The Supreme Court ruling approving nation-wide gay marriage has left many religious Americans wondering what further politico-spiritual developments lie down the road. Some Christians have warned that, “We are going to have to learn how to live as exiles in our own country.”
OK, I understand that politics is ripe for overstatement and exaggeration, but let’s get a grip on what challenges religion in America is likely to face in the near future, and how bad they really are.
Yes, there is now political sanction for something – same-sex marriage – that many religious sects disagree with, and this puts a lot of religious people at odds with their government. But let’s get a sense of the proportion of that conflict by comparing, say, Christians today with others who’ve found the American government standing in their path.
For instance, African-Americans, who were brought here against their will and condemned to a life (and death) of forced labor thousands of miles from home. Post Obergefell v. Hodges, are Christians today better off, or worse off than them?
Or Native Americans, who, after a number of broken treaties, were herded onto reservations. Are Christians better off, or worse?
Religious communities are going to face some challenges in the coming days, in particular on whether they’ll be forced to host same-sex unions or else lose their tax-exempt status. (My position: the government shouldn’t be allowed to deny a gay couple a marriage license, but any venue – religious or otherwise – should be free to accept or turn down any wedding ceremony they see fit.) But other Americans have suffered and survived far, far worse. Christians and other religious Americans will, too.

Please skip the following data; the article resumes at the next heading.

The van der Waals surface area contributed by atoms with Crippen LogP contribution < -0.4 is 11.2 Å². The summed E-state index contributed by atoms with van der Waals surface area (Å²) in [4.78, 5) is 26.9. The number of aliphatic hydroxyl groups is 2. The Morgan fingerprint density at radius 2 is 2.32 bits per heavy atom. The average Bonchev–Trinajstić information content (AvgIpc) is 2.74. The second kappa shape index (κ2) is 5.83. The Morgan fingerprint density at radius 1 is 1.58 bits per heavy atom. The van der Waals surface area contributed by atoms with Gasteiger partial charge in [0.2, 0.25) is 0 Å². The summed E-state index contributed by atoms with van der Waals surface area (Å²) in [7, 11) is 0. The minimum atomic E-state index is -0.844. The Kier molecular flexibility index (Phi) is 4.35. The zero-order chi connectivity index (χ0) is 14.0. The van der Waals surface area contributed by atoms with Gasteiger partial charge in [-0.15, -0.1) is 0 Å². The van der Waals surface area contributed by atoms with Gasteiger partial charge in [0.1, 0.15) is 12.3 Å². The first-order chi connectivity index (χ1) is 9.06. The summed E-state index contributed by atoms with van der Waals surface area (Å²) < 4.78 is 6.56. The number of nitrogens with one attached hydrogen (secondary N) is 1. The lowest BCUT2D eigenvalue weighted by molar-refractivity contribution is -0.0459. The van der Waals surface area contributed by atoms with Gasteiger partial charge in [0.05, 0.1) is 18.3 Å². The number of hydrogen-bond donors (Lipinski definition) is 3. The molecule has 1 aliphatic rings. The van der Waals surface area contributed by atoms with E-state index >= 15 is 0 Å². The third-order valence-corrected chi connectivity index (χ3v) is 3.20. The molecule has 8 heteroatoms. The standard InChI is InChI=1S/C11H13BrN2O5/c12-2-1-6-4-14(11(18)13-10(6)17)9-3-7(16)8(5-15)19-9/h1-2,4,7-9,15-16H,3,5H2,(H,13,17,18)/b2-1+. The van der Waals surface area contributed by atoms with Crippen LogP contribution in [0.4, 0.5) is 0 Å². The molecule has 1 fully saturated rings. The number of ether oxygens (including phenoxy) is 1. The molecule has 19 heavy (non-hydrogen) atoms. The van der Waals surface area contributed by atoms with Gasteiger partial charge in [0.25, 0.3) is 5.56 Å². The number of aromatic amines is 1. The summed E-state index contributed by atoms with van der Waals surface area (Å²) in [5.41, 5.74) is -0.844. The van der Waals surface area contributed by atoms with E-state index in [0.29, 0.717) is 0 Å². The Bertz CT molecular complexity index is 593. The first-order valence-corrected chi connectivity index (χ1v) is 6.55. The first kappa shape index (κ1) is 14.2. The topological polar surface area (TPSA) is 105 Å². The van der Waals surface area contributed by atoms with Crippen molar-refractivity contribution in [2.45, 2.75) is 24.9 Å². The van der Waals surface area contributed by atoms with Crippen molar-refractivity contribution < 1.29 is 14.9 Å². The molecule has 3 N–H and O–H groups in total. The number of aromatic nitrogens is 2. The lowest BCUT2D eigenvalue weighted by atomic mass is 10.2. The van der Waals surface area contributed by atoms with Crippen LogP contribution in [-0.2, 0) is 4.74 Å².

One of the other reactions has been to worry that churches and other religious institutions will lose their tax-exempt status altogether. But would that be such a bad thing?
The rationale behind the status is that “the power to tax involves the power to destroy,” and we don’t want the government to be in a position to undermine sacred institutions. But why should they be off-limits? Every day, Americans get up and work at jobs they don’t like in order to earn a salary that they turn around and use to provide for their family. I think that’s pretty sacred behavior, yet we tax it in any number of ways.
And the government has already used it’s power to tax – or to not tax – to silence churches and other non-profits when it comes to endorsing political candidates. The enforcement of the Johnson Amendment is laughable – many church get-out-the-vote drives are doubtless aimed at helping particular candidates – but the rule shouldn’t exist at all. Clergy and congregations should be allowed to openly support whatever political cause or personality they want.
So let’s get rid of the tax-exempt status for houses of worship. While we’re at it, we could get rid of the employer-sponsored health insurance exemption, the mortgage interest deduction, and a whole host of other tax “incentives” so that we can have a simplified tax form that people can fill out for themselves.
But let’s end the notion that religions are doing something sacred that shouldn’t be taxed. If we tax food, we can tax “sacred,” too. Besides, “sacred” and “non-profit” are not words that leap to mind when I think of Scientology or the Creflo Dollar Ministries.
As to the place of Christians and other religious believers in America, you’re not being carted off onto reservations or into internment camps or slave plantations. You’re not being forced to sit in the back of the bus. You’re not being denied a loan or the purchase of a house or turned down for a job. You’re not being denied the right to free speech.
The fact that you can complain about your religious situation without being killed puts you in one of the best religious environments on the planet.
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